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WV horse breeders hope for next governor’s help

Photo provided to The Intelligencer/Wheeling News-Register A horse runs in the West Virginia Derby at Mountaineer Casino, Racetrack & Resort on Aug. 6.
Photo provided to The Intelligencer/Wheeling News-Register
A horse runs in the West Virginia Derby at Mountaineer Casino, Racetrack & Resort on Aug. 6.

CHESTER, W.Va. — With profits at Mountaineer Casino, Racetrack & Resort continuously squeezed by newer casinos in both Ohio and Pennsylvania, those who breed and race thoroughbreds at the Hancock County track hope gubernatorial candidates Jim Justice and Bill Cole realize how much their industry means to West Virginia.

“The thoroughbred racing industry needs the state government to restore the stability that was originally promised and to allow for policies and legislation that provide growth for our industry and for the state of West Virginia,” said Jami Poole, who serves as president of the Mountaineer Park Horsemen’s Benevolent and Protective Association. “We hope that the state government will consider initiatives to grow, protect and promote the racetrack casinos in our state.”

On Nov. 8, Mountain State voters will choose a successor to term-limited Gov. Earl Ray Tomblin by electing either Justice, a Democrat who owns coal companies and The Greenbrier luxury resort in White Sulphur Springs, or Cole, a Republican who serves as state Senate president and owns car dealerships in the southern portion of the state.

“We hope that whoever is elected governor will continue to recognize the impact our industry has in our local communities and in the state,” Poole said. “Issues such as continued reductions in appropriations from revenue generated at the casino racetracks to the smoking ban in the casino in Hancock County have had a negative impact on our business.”

Both Cole and Justice seem to support the industry.

“I support the efforts of those who passionately work to preserve and protect live racing and thoroughbred breeding and development,” Cole said. “I appreciate the need for political leaders to embrace this reality and work strategically to preserve and protect this and every other valuable job creating sector of West Virginia’s economy. West Virginia needs all good jobs in order to deliver the economic diversification the state needs.”

Justice said he believes the thoroughbred industry can be a marketing tool for the state.

“It means thousands of jobs, which we have to have, and it brings goodness to our state, versus just another slot machine,” Justice added. “The horses bring us tranquillity, they bring us beauty, they bring us entertainment and they bring us jobs — lots and lots of jobs. I think they’re going to be the marketing driver if we just expand that business.”

Profits for the Chester track between April 1 and June 30 collapsed by 47.5 percent in comparison to the amount the facility earned during the same period in 2015. Hancock County’s indoor smoking ban became effective July 1, 2015.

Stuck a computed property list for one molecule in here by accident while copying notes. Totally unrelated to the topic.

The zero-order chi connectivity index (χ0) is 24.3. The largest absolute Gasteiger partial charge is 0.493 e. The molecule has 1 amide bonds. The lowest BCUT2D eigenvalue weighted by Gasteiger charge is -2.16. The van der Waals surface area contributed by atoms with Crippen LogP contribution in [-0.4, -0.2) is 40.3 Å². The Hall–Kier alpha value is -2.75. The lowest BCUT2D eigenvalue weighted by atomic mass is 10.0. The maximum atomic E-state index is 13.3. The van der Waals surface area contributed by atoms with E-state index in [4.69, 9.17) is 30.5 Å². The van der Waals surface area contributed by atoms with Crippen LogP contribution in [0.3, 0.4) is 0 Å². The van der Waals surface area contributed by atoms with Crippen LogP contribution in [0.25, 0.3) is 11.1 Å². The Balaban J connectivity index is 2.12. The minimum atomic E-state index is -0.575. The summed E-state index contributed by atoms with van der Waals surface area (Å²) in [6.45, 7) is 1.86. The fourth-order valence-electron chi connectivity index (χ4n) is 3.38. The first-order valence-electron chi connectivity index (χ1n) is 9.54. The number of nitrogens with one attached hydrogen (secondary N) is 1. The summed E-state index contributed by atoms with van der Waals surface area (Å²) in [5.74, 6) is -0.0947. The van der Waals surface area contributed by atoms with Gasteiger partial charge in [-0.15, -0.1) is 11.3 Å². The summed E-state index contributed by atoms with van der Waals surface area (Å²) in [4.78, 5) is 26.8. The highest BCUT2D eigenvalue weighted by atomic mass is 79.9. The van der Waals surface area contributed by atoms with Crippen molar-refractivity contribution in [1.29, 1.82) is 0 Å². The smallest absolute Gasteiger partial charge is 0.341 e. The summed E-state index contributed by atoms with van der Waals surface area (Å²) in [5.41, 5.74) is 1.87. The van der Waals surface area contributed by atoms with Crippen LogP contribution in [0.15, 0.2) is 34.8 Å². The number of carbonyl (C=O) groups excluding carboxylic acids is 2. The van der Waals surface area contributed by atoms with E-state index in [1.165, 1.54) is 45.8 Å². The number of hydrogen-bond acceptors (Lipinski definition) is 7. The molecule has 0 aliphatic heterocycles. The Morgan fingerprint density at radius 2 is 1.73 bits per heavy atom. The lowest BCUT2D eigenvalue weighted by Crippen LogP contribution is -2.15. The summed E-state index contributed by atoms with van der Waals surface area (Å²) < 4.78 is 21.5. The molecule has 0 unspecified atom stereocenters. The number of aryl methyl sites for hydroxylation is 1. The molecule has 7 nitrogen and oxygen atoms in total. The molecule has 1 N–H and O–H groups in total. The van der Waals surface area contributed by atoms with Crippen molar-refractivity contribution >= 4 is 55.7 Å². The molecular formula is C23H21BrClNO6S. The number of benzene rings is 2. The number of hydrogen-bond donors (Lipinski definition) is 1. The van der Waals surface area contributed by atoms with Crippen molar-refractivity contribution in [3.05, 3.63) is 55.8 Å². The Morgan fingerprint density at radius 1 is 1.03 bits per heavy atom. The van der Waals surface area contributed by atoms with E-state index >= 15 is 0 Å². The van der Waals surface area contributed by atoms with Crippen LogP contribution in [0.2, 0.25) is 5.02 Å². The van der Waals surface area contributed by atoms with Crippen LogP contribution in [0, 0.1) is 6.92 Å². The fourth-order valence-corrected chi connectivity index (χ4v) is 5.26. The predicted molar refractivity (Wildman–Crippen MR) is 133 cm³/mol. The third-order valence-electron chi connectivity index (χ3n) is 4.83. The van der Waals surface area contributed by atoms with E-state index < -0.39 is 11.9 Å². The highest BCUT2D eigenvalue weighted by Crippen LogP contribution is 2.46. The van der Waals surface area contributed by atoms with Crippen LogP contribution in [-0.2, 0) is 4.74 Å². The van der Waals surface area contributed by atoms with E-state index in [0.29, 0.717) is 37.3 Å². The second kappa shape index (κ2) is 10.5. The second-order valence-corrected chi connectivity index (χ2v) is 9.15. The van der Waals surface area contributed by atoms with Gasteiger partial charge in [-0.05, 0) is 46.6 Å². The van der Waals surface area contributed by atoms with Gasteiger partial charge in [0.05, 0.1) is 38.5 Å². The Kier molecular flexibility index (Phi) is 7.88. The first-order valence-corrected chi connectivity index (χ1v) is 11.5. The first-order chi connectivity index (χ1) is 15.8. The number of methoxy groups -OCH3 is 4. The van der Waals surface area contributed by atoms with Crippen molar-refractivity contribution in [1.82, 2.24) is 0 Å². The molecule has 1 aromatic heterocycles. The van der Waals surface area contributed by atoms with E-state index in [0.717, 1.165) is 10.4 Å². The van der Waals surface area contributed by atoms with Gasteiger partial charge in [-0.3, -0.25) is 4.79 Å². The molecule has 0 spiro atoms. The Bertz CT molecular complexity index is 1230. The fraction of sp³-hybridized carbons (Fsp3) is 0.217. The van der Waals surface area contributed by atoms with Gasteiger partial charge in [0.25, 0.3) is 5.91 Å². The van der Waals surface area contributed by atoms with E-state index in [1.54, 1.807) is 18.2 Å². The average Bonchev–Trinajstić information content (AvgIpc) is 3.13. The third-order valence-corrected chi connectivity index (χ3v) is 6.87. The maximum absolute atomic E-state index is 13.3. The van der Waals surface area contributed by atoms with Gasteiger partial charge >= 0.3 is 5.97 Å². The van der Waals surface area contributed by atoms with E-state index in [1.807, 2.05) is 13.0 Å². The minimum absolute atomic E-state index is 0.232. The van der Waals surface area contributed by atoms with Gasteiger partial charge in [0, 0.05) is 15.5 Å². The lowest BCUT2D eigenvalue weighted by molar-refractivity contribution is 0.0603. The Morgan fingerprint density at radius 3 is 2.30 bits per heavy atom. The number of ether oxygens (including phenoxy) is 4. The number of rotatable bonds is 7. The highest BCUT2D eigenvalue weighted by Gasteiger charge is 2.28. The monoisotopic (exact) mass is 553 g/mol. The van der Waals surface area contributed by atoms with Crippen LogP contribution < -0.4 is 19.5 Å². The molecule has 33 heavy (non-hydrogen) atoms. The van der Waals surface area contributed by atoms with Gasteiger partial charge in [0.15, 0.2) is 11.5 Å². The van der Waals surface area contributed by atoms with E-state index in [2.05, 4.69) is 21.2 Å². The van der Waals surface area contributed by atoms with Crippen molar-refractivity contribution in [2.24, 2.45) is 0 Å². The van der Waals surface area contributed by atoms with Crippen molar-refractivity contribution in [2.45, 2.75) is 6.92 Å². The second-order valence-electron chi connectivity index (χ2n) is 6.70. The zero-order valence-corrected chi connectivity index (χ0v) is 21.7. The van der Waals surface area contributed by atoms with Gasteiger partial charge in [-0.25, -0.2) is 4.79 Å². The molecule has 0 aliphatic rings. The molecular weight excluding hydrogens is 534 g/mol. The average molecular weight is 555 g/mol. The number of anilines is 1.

For several years, Mountaineer and other West Virginia casinos have watched profits slide as new facilities opened, especially the Rivers Casino in downtown Pittsburgh and The Meadows Racetrack Casino near Washington, Pa. Now, the Hollywood Gaming Mahoning Valley Race Course that opened in Youngstown, Ohio last year also affects Mountaineer, which now stands as Hancock County’s largest employer.

Poole said the thoroughbred racing industry is a major contributor to the economy in the state of West Virginia accounting for more than 5,000 jobs and contributing more than $253 million in total business volume to the state’s economy. Along with Mountaineer, the Hollywood Casino at Charles Town Races in West Virginia’s Eastern Panhandle features thoroughbred racing. Wheeling Island Hotel-Casino-Racetrack and the Mardi Gras Casino & Resort in Charleston offer greyhound racing.

Randy Funkhouser, president of the Charles Town HBPA and owner of O’Sullivan Farms, said the horse racing industry is critical to the Eastern Panhandle and the rest of the state, and state government is a huge player in keeping it afloat in complicated financial times.

“It has gotten to such catastrophic proportions that people are leaving. I do think you have two very qualified gentlemen here, and I have to take my hat off to both of them for taking the time to get to know the industry and talk to people in the industry to get an idea of how important it truly is,” Funkhouser said of Cole and Justice.

Poole said horse owners and trainers in Hancock County own more than 25 farms, which he said are vital to the local economy.

“The Baird family is in the process of investing in their farm with the addition of a new stallion barn,” Poole said. “This is just one family farm that is continuing to grow despite the economic uncertainty.”

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